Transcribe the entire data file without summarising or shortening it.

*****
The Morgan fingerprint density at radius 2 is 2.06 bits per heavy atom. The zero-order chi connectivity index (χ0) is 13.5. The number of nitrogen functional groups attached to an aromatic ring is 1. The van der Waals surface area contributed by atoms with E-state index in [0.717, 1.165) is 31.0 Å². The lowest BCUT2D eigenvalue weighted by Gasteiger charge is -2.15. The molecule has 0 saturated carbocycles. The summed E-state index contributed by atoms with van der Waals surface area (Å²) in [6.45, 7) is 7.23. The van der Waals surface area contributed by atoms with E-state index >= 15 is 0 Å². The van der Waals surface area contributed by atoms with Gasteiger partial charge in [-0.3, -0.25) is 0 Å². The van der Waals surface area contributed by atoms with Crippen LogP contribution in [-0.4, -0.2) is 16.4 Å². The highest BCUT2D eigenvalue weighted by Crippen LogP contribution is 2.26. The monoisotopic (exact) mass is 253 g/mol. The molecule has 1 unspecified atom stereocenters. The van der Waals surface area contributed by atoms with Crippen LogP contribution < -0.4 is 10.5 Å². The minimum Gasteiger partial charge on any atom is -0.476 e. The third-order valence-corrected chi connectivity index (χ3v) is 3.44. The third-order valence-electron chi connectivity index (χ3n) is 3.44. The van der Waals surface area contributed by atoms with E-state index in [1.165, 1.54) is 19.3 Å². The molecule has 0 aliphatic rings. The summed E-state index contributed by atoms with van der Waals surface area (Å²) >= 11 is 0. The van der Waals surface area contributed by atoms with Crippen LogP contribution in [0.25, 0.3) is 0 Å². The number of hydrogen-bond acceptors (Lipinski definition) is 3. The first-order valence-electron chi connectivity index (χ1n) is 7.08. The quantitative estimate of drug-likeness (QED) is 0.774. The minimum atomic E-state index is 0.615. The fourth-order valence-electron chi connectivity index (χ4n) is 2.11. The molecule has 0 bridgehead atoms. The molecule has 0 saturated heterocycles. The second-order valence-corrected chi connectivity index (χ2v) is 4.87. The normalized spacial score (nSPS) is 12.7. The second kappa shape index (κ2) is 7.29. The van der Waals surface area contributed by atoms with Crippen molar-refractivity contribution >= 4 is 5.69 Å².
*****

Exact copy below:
The Morgan fingerprint density at radius 2 is 2.06 bits per heavy atom. The zero-order chi connectivity index (χ0) is 13.5. The number of nitrogen functional groups attached to an aromatic ring is 1. The van der Waals surface area contributed by atoms with E-state index in [0.717, 1.165) is 31.0 Å². The lowest BCUT2D eigenvalue weighted by Gasteiger charge is -2.15. The molecule has 0 saturated carbocycles. The summed E-state index contributed by atoms with van der Waals surface area (Å²) in [6.45, 7) is 7.23. The van der Waals surface area contributed by atoms with E-state index >= 15 is 0 Å². The van der Waals surface area contributed by atoms with Gasteiger partial charge in [-0.3, -0.25) is 0 Å². The van der Waals surface area contributed by atoms with Crippen LogP contribution in [-0.4, -0.2) is 16.4 Å². The highest BCUT2D eigenvalue weighted by Crippen LogP contribution is 2.26. The monoisotopic (exact) mass is 253 g/mol. The molecule has 1 unspecified atom stereocenters. The van der Waals surface area contributed by atoms with Crippen LogP contribution < -0.4 is 10.5 Å². The minimum Gasteiger partial charge on any atom is -0.476 e. The third-order valence-corrected chi connectivity index (χ3v) is 3.44. The third-order valence-electron chi connectivity index (χ3n) is 3.44. The van der Waals surface area contributed by atoms with E-state index in [1.165, 1.54) is 19.3 Å². The molecule has 0 aliphatic rings. The summed E-state index contributed by atoms with van der Waals surface area (Å²) >= 11 is 0. The van der Waals surface area contributed by atoms with Crippen LogP contribution in [0.25, 0.3) is 0 Å². The number of hydrogen-bond acceptors (Lipinski definition) is 3. The first-order valence-electron chi connectivity index (χ1n) is 7.08. The quantitative estimate of drug-likeness (QED) is 0.774. The minimum atomic E-state index is 0.615. The fourth-order valence-electron chi connectivity index (χ4n) is 2.11. The molecule has 0 bridgehead atoms. The molecule has 0 saturated heterocycles. The second-order valence-corrected chi connectivity index (χ2v) is 4.87. The normalized spacial score (nSPS) is 12.7. The second kappa shape index (κ2) is 7.29. The van der Waals surface area contributed by atoms with Crippen molar-refractivity contribution >= 4 is 5.69 Å².